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By Peter Chernin, chairman and CEO of The Chernin Group; chairman of Malaria No More (www.MalariaNoMore.org) and board member of Friends of the Global Fight Against AIDS, Tuberculosis and Malaria (www.TheGlobalFight.org)
The ongoing budget negotiations in Washington will require many hard choices to be made in the coming weeks. With respect to global health programs, these decisions may mean, literally, the difference between life and death. At this unique moment in time — where we have an opportunity to truly turn the tide on diseases like AIDS, tuberculosis and malaria — having a strong advocate, such as the one we have in Secretary of State John Kerry, has never been more critical.
Secretary Kerry has heard firsthand the stories of individuals, families and communities devastated by these diseases. He recently recounted an experience he had speaking with young women of only 13 and 14 at a school in South Africa. Many of these teenagers were caring for relatives with HIV. Of this experience, he said, “…it was moving to see what [the Presidents Emergency Plan for AIDS Relief] PEPFAR is doing…The difference it made to the lives of those people and their sense of possibility — young girls who, for the first time, [are] being given an opportunity. “
Like Secretary Kerry I, too, have met people on the front lines of fighting these diseases. I first became interested in global health during a trip to Botswana; my guide took his leave one afternoon by explaining to me that he needed to care for family members orphaned from HIV/AIDS. It was this experience that inspired me to join the Harvard AIDS Institute and to subsequently become a Board Member for Friends of the Global Fight Against AIDS, Tuberculosis and Malaria and Chairman of the Board for Malaria No More.
My experiences, and the knowledge I have gained from them, inform my excitement about Secretary Kerry and his record of supporting lifesaving health efforts worldwide. It is through leadership like his that remarkable progress has been made in the fights against AIDS, tuberculosis and malaria. In the past decade, strong political champions and increases in funding have helped to avert 1.1 million malaria deaths, reduce the number of new tuberculosis cases, and ensure AIDS treatment for more than eight million people worldwide.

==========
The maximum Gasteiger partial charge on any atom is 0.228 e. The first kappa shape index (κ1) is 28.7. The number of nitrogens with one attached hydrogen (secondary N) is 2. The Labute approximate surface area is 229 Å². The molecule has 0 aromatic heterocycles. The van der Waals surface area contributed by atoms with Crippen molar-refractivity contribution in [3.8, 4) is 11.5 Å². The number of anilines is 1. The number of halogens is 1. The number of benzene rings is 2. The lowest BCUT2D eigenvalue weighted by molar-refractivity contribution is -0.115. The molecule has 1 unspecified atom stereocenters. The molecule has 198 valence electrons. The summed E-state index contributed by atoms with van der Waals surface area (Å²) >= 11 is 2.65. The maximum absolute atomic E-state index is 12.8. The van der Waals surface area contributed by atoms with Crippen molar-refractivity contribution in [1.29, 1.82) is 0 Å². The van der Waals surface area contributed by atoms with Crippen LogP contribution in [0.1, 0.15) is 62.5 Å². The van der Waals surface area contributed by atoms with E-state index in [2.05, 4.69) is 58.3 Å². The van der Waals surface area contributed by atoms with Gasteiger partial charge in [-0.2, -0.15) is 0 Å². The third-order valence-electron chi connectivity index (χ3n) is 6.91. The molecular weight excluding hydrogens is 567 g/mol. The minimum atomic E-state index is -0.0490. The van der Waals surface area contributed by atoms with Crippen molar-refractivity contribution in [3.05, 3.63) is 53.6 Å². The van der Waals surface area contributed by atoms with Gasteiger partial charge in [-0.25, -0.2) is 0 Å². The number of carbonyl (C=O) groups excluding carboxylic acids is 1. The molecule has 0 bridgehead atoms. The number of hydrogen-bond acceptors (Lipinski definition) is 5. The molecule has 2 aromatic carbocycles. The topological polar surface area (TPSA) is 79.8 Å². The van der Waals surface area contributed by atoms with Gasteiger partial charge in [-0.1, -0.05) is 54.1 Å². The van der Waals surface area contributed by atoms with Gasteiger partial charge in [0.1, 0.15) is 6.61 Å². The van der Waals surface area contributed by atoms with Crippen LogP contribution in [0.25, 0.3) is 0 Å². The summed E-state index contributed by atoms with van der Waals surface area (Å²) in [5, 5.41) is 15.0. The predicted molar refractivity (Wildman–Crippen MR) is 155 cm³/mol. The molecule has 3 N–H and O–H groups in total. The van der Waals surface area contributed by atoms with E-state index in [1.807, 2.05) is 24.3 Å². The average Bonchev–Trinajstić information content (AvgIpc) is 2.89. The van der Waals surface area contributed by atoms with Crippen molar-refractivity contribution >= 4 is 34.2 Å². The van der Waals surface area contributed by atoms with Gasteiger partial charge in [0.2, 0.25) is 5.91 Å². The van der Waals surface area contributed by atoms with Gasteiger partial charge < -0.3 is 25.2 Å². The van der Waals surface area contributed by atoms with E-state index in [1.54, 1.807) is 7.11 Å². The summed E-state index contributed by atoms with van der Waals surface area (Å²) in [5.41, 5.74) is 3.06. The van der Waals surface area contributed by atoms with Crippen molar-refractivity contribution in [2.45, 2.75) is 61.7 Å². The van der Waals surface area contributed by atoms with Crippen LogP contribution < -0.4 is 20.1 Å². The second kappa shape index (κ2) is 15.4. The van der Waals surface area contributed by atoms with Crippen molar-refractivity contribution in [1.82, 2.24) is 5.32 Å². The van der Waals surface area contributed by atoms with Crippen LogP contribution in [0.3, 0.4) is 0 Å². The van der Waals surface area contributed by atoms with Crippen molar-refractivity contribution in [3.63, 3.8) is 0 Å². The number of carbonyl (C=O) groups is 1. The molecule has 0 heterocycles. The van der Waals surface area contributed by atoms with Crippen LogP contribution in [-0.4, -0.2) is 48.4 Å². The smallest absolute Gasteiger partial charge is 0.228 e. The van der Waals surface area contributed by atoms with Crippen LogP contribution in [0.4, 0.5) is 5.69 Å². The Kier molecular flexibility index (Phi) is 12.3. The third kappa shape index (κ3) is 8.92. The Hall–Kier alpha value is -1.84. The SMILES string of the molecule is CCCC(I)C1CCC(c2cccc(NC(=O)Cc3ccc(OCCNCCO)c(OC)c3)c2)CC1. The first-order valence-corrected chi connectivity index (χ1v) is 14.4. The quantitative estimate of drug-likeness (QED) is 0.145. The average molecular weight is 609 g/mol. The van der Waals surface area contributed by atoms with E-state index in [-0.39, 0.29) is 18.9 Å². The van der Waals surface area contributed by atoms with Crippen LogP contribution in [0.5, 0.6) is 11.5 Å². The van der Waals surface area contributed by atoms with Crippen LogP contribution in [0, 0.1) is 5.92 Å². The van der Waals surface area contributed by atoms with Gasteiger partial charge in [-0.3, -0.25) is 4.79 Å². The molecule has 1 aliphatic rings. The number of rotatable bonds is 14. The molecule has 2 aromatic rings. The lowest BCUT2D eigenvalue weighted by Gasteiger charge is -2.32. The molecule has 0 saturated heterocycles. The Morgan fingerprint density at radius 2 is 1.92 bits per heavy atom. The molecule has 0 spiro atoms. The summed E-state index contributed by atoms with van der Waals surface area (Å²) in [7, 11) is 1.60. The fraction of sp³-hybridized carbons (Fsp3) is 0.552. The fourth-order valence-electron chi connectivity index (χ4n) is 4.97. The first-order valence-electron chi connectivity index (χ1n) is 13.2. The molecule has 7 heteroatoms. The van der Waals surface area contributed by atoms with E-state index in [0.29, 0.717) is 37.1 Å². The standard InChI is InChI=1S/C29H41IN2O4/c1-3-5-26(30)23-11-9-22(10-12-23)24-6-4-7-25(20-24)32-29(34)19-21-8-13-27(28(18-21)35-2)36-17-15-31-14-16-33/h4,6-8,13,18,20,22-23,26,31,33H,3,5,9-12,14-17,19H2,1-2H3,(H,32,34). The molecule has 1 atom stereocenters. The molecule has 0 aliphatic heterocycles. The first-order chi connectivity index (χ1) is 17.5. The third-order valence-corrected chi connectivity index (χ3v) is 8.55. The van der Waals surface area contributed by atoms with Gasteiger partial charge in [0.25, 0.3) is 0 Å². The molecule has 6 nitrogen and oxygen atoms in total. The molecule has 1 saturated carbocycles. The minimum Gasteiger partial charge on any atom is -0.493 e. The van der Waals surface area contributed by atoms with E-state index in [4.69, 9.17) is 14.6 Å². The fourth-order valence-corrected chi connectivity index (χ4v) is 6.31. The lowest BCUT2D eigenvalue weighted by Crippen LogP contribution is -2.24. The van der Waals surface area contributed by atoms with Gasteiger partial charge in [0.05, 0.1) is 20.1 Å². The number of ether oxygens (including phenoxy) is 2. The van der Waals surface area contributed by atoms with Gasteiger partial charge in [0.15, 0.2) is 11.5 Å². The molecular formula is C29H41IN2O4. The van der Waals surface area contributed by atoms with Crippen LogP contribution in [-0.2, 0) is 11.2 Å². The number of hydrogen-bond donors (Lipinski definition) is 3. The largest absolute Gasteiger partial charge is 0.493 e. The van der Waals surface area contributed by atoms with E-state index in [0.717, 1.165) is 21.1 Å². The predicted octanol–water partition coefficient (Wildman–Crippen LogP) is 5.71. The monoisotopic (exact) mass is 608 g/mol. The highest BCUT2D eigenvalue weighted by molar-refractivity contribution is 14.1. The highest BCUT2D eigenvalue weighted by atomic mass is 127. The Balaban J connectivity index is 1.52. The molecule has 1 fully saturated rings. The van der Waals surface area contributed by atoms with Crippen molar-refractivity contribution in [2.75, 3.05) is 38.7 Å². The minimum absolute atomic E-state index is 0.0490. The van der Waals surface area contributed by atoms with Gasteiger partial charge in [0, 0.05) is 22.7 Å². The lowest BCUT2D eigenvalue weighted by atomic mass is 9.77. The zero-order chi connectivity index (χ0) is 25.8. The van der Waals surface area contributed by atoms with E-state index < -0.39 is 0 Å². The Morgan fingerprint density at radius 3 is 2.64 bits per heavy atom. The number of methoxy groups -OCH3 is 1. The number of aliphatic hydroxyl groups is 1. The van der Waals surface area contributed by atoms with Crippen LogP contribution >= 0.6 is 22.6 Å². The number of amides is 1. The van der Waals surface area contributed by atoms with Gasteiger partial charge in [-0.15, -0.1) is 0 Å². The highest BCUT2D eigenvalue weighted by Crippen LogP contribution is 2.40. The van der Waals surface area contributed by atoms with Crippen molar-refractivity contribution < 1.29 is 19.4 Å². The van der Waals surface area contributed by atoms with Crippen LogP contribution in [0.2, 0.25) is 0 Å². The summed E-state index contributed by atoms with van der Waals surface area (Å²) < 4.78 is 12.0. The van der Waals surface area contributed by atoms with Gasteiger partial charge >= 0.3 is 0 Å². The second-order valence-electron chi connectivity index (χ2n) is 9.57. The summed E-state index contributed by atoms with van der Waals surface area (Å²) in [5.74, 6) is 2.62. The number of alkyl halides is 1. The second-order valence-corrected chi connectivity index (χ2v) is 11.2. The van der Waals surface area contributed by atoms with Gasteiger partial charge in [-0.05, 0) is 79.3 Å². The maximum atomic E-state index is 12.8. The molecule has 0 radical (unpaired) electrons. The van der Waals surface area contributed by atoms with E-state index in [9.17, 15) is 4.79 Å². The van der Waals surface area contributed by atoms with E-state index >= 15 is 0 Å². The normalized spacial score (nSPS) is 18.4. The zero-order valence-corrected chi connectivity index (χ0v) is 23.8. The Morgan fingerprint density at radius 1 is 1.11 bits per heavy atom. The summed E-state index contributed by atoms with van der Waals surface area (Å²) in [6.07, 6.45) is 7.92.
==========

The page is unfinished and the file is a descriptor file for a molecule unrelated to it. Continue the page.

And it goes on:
All those years ago I witnessed the heartbreaking consequences of disease, but more recently I have been privileged to see real progress. For instance, I had the opportunity to travel to Tanzania where, not long before my visit to a health clinic, 1,500 cases of malaria had been diagnosed within a six-month period. When I arrived, the number of diagnosed cases in that same amount of time had been reduced to one. From1,500 to one. This is simply astonishing.
Examples like this are no longer uncommon. This kind of progress is due in large part to the support of individuals like Secretary Kerry and the efforts of organizations like the Global Fund, the world’s largest global health financier. The U.S. government’s endorsement of and support for the Global Fund allow the organization to work hand-in-hand with bilateral initiatives, such as the President’s Malaria Initiative and PEPFAR, expanding their reach toward the common goal of saving lives.
In speaking to a foreign policy classroom recently, Secretary Kerry spoke about being on the cusp of an AIDS-free generation, saying that, through interventions like those that prevent mothers from transmitting AIDS to their children, “Americans — who have put their dollars on the line…have saved over five million lives in Africa. That’s the difference we make.”
I’m so pleased that Secretary Kerry has continued to uphold the legacy of U.S. support for global health programs that he worked on in the Senate. It is clear that he understands that global health is not a one-time investment. By maintaining funding today, we have the opportunity to stop these diseases in their tracks and continue building upon the successes of the past decade, rather than risk squandering the investments we’ve made thus far.